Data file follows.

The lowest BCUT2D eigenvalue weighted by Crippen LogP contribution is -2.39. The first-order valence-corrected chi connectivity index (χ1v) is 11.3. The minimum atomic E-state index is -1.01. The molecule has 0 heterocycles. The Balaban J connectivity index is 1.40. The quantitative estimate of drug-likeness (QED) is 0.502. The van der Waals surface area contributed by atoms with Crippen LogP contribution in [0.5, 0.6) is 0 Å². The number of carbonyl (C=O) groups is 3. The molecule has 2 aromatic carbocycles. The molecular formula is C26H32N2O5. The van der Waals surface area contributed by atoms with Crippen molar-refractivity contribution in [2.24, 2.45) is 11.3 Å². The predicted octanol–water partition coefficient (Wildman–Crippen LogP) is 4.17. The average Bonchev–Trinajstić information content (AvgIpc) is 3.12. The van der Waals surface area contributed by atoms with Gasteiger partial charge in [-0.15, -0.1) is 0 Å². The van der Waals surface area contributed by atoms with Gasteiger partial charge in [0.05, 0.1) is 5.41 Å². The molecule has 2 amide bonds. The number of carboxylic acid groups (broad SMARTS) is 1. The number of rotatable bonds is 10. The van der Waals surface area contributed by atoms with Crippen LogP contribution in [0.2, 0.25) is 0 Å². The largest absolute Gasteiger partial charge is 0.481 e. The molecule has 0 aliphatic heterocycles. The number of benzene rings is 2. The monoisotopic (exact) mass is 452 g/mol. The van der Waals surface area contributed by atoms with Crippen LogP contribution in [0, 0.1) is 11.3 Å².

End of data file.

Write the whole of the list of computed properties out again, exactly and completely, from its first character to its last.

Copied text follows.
The lowest BCUT2D eigenvalue weighted by Crippen LogP contribution is -2.39. The first-order valence-corrected chi connectivity index (χ1v) is 11.3. The minimum atomic E-state index is -1.01. The molecule has 0 heterocycles. The Balaban J connectivity index is 1.40. The quantitative estimate of drug-likeness (QED) is 0.502. The van der Waals surface area contributed by atoms with Crippen LogP contribution in [0.5, 0.6) is 0 Å². The number of carbonyl (C=O) groups is 3. The molecule has 2 aromatic carbocycles. The molecular formula is C26H32N2O5. The van der Waals surface area contributed by atoms with Crippen molar-refractivity contribution in [2.24, 2.45) is 11.3 Å². The predicted octanol–water partition coefficient (Wildman–Crippen LogP) is 4.17. The average Bonchev–Trinajstić information content (AvgIpc) is 3.12. The van der Waals surface area contributed by atoms with Gasteiger partial charge in [-0.15, -0.1) is 0 Å². The van der Waals surface area contributed by atoms with Gasteiger partial charge in [0.05, 0.1) is 5.41 Å². The molecule has 2 amide bonds. The number of carboxylic acid groups (broad SMARTS) is 1. The number of rotatable bonds is 10. The van der Waals surface area contributed by atoms with Crippen LogP contribution in [0.2, 0.25) is 0 Å². The largest absolute Gasteiger partial charge is 0.481 e. The molecule has 0 aliphatic heterocycles. The number of benzene rings is 2. The monoisotopic (exact) mass is 452 g/mol. The van der Waals surface area contributed by atoms with Crippen LogP contribution in [0, 0.1) is 11.3 Å².